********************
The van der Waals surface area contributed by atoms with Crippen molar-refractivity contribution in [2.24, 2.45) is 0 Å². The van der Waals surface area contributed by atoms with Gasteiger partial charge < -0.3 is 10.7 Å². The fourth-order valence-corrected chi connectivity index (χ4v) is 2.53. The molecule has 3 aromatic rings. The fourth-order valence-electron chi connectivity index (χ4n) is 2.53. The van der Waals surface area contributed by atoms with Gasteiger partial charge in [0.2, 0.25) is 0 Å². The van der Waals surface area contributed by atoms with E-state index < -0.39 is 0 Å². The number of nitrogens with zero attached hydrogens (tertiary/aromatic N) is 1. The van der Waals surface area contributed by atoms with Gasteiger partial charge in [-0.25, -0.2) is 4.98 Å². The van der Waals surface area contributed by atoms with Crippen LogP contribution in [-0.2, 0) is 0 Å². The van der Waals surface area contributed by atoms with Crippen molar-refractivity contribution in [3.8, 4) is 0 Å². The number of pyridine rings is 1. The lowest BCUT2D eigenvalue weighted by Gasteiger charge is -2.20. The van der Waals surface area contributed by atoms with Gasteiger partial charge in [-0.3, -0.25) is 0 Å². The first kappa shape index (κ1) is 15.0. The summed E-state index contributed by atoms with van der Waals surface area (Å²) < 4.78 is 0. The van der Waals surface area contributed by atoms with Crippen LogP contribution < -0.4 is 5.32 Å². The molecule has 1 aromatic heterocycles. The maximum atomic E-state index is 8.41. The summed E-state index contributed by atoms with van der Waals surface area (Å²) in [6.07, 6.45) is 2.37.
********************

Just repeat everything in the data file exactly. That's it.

The van der Waals surface area contributed by atoms with Crippen molar-refractivity contribution in [2.24, 2.45) is 0 Å². The van der Waals surface area contributed by atoms with Gasteiger partial charge < -0.3 is 10.7 Å². The fourth-order valence-corrected chi connectivity index (χ4v) is 2.53. The molecule has 3 aromatic rings. The fourth-order valence-electron chi connectivity index (χ4n) is 2.53. The van der Waals surface area contributed by atoms with Gasteiger partial charge in [0.2, 0.25) is 0 Å². The van der Waals surface area contributed by atoms with E-state index < -0.39 is 0 Å². The number of nitrogens with zero attached hydrogens (tertiary/aromatic N) is 1. The van der Waals surface area contributed by atoms with Gasteiger partial charge in [-0.25, -0.2) is 4.98 Å². The van der Waals surface area contributed by atoms with Crippen LogP contribution in [-0.2, 0) is 0 Å². The van der Waals surface area contributed by atoms with Crippen molar-refractivity contribution in [3.8, 4) is 0 Å². The number of pyridine rings is 1. The lowest BCUT2D eigenvalue weighted by Gasteiger charge is -2.20. The van der Waals surface area contributed by atoms with Gasteiger partial charge in [-0.3, -0.25) is 0 Å². The first kappa shape index (κ1) is 15.0. The summed E-state index contributed by atoms with van der Waals surface area (Å²) < 4.78 is 0. The van der Waals surface area contributed by atoms with Crippen LogP contribution < -0.4 is 5.32 Å². The molecule has 1 aromatic heterocycles. The maximum atomic E-state index is 8.41. The summed E-state index contributed by atoms with van der Waals surface area (Å²) in [6.07, 6.45) is 2.37.